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Arc is one of the few companies doing truly interesting things in the browser space. Certainly it’s the first browser that convinced me that sprinkling AI features across search results is genuinely useful. But all of that happens on the computer side. The new Arc Search app changes that in a big way. 

Arc Search is built on the belief that a browser, a search engine, and an AI chatbot can work together to build a pleasurable internet experience for you, instead of fighting for ad space or creating silos (Microsoft Edge versus Bing, Google Chrome versus Bard). 

A screenshot of four stages of search on Arc Search, for the term

Credit: Khamosh Pathak

The app starts you off with a very simple search bar. Search for a term, tap the Browse For Me button, and Arc Search will kick in, searching the top six websites that match your keywords, scanning them using AI, and creating a very readable results page just for you, also with AI. 

What you get is a summary that goes way beyond the results that Google Bard or ChatGPT can offer. Because Arc Search is reading the web pages live, it has the latest information, and it provides it to you in two different sections. 

First, you’ll see a list of bullet points, giving you info at a glance. This is something that traditional AI chatbots are good at, of course, but you can then scroll down to see a detailed breakdown of each point, giving you additionally information, and, importantly, additional context. Arc will also show you which sites were used to find the information. If you choose to, you can visit more websites to dive deeper.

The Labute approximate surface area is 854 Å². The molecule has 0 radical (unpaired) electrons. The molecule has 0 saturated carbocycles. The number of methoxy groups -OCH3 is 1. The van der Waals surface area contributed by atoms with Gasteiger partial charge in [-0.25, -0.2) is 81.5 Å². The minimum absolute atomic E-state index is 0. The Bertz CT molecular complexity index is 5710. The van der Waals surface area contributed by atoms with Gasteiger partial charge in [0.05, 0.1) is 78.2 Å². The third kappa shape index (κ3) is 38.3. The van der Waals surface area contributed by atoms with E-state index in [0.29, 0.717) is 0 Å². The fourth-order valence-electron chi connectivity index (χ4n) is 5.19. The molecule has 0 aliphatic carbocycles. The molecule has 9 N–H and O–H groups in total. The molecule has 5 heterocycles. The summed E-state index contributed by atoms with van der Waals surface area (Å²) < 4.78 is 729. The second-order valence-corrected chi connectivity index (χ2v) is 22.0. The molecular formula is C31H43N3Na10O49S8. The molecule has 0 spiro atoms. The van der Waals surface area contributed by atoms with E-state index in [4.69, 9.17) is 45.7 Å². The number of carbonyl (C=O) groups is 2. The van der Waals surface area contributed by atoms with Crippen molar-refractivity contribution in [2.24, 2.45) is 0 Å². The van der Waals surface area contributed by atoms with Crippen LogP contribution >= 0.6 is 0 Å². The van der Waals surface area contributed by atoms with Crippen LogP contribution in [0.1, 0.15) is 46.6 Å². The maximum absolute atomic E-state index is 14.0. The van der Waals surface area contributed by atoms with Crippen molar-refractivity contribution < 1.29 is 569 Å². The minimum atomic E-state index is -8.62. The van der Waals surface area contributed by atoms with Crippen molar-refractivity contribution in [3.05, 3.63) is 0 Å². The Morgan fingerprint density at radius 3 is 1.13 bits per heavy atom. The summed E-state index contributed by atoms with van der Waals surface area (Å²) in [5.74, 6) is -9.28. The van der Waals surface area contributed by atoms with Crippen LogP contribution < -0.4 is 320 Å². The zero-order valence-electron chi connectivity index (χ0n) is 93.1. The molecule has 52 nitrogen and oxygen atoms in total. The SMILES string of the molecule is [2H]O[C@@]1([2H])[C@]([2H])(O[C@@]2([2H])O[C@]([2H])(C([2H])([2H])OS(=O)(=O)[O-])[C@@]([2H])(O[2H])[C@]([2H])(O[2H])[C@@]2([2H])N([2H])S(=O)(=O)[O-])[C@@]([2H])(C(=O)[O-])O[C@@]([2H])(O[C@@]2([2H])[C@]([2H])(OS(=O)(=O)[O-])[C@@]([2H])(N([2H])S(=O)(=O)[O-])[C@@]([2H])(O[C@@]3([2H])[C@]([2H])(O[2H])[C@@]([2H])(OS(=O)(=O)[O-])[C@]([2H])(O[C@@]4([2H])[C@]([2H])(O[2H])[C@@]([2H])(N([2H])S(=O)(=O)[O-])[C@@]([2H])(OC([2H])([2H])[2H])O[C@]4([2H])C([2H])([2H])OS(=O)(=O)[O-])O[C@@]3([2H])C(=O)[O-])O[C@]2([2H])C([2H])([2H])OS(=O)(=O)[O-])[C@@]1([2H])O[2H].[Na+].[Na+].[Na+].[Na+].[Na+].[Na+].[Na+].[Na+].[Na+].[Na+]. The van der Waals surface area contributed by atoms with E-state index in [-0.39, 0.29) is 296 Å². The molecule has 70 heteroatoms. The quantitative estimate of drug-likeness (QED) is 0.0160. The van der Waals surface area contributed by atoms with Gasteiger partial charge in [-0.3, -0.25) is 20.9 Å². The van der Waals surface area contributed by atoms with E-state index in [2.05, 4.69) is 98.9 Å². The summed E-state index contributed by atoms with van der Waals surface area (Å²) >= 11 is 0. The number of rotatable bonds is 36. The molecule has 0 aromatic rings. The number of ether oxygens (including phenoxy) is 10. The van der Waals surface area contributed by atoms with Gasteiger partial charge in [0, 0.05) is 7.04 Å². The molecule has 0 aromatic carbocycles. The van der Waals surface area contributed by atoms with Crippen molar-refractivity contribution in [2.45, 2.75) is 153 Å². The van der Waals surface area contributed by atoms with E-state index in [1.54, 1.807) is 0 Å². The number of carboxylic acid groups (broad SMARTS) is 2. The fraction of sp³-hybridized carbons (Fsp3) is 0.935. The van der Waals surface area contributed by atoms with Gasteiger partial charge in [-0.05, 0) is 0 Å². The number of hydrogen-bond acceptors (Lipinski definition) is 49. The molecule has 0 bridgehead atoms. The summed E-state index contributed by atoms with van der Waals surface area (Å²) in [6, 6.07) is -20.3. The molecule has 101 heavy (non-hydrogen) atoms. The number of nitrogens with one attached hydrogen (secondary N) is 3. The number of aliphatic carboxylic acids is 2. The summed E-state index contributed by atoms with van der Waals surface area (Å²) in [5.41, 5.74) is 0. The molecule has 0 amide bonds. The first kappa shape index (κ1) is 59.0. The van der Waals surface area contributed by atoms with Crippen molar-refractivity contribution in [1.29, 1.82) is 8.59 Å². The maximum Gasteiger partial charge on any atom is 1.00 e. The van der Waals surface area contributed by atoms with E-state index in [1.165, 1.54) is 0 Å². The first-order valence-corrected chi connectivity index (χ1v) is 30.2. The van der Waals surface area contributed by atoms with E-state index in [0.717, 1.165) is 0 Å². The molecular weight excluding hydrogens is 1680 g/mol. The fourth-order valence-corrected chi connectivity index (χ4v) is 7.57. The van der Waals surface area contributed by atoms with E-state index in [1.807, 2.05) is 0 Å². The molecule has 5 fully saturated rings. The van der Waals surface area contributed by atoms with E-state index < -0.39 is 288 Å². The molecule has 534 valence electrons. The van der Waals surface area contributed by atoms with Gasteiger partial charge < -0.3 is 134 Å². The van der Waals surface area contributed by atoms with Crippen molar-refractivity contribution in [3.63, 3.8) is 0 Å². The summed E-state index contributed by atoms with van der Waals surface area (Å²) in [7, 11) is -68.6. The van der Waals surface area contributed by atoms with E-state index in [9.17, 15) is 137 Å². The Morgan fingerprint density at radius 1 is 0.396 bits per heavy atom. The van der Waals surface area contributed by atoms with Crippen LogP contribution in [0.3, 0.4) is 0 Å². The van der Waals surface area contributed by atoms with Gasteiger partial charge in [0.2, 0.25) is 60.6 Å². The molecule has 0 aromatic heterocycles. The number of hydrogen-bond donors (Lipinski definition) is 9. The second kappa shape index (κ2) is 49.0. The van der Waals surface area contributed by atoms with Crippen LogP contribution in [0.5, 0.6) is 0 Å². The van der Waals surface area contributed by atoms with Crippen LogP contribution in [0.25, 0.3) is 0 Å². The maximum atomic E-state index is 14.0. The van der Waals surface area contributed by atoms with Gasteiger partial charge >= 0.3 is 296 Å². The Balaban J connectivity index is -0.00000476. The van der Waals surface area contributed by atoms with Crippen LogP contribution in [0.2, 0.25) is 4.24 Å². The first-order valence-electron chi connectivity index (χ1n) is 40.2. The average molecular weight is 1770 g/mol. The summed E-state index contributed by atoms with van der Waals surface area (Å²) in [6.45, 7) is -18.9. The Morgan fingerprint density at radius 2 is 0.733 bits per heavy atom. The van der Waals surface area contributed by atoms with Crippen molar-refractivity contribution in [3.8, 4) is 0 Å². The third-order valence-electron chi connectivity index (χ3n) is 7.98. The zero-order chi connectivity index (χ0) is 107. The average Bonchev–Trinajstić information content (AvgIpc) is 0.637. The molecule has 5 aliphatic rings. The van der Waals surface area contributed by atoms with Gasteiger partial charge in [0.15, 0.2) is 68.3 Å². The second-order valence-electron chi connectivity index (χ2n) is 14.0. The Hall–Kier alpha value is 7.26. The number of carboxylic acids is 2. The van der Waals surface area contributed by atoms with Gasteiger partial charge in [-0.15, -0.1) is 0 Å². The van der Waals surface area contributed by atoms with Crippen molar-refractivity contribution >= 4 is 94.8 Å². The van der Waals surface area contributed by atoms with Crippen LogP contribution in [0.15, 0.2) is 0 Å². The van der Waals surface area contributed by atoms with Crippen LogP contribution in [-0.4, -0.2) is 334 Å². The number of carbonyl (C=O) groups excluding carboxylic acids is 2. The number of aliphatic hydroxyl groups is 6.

All of this happens via an interface that is genuinely easy to use—it’s visually clean, and free of ads and trackers. It’s not a perfect system, and it suffers from the same limitations as the underlying AI models (Arc Search uses a combination of OpenAI and other tools). So while there is a risk of AI hallucinations, and a chance that key facts will be omitted, generally the results are worth reading through.

The interface is quite stripped down, reminding me of the customizable Quiche browser. There’s a button to access tabs and a URL bar; the settings are all hidden behind a menu. The main purpose is Search, and that’s the button in focus. The combination of the simple interface, an AI search that’s actually good to use, and ad-free browsing everywhere makes it a great contender for the new default iPhone browser for me. Is it for you?

[The Verge]

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